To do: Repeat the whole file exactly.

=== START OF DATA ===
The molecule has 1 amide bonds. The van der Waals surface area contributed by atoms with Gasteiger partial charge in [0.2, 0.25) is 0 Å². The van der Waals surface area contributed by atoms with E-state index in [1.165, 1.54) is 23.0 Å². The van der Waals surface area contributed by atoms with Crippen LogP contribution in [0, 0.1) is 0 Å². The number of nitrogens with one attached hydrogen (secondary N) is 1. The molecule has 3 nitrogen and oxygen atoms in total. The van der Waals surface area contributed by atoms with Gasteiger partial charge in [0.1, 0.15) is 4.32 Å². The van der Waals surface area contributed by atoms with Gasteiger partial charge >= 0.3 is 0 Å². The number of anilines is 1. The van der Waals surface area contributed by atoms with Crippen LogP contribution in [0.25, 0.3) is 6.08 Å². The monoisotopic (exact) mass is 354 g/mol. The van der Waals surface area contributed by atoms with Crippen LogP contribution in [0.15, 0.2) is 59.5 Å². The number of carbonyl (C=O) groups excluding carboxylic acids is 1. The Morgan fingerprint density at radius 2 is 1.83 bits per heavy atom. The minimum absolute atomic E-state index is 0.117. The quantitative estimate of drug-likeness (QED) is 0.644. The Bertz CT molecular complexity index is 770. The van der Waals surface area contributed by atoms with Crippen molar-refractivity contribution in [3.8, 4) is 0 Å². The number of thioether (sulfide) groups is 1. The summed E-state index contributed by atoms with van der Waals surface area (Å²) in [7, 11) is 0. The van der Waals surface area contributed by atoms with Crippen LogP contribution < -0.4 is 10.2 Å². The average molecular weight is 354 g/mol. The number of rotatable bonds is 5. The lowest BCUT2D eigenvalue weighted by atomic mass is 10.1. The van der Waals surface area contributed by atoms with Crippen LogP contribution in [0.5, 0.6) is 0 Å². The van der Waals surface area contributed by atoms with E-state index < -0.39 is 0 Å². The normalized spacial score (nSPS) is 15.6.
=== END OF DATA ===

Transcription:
The molecule has 1 amide bonds. The van der Waals surface area contributed by atoms with Gasteiger partial charge in [0.2, 0.25) is 0 Å². The van der Waals surface area contributed by atoms with E-state index in [1.165, 1.54) is 23.0 Å². The van der Waals surface area contributed by atoms with Crippen LogP contribution in [0, 0.1) is 0 Å². The number of nitrogens with one attached hydrogen (secondary N) is 1. The molecule has 3 nitrogen and oxygen atoms in total. The van der Waals surface area contributed by atoms with Gasteiger partial charge in [0.1, 0.15) is 4.32 Å². The van der Waals surface area contributed by atoms with Gasteiger partial charge >= 0.3 is 0 Å². The number of anilines is 1. The van der Waals surface area contributed by atoms with Crippen LogP contribution in [0.25, 0.3) is 6.08 Å². The monoisotopic (exact) mass is 354 g/mol. The van der Waals surface area contributed by atoms with Crippen LogP contribution in [0.15, 0.2) is 59.5 Å². The number of carbonyl (C=O) groups excluding carboxylic acids is 1. The Morgan fingerprint density at radius 2 is 1.83 bits per heavy atom. The minimum absolute atomic E-state index is 0.117. The quantitative estimate of drug-likeness (QED) is 0.644. The Bertz CT molecular complexity index is 770. The van der Waals surface area contributed by atoms with Crippen molar-refractivity contribution in [3.8, 4) is 0 Å². The number of thioether (sulfide) groups is 1. The summed E-state index contributed by atoms with van der Waals surface area (Å²) in [7, 11) is 0. The van der Waals surface area contributed by atoms with Crippen LogP contribution < -0.4 is 10.2 Å². The average molecular weight is 354 g/mol. The number of rotatable bonds is 5. The lowest BCUT2D eigenvalue weighted by atomic mass is 10.1. The van der Waals surface area contributed by atoms with Crippen LogP contribution in [0.5, 0.6) is 0 Å². The van der Waals surface area contributed by atoms with E-state index < -0.39 is 0 Å². The normalized spacial score (nSPS) is 15.6.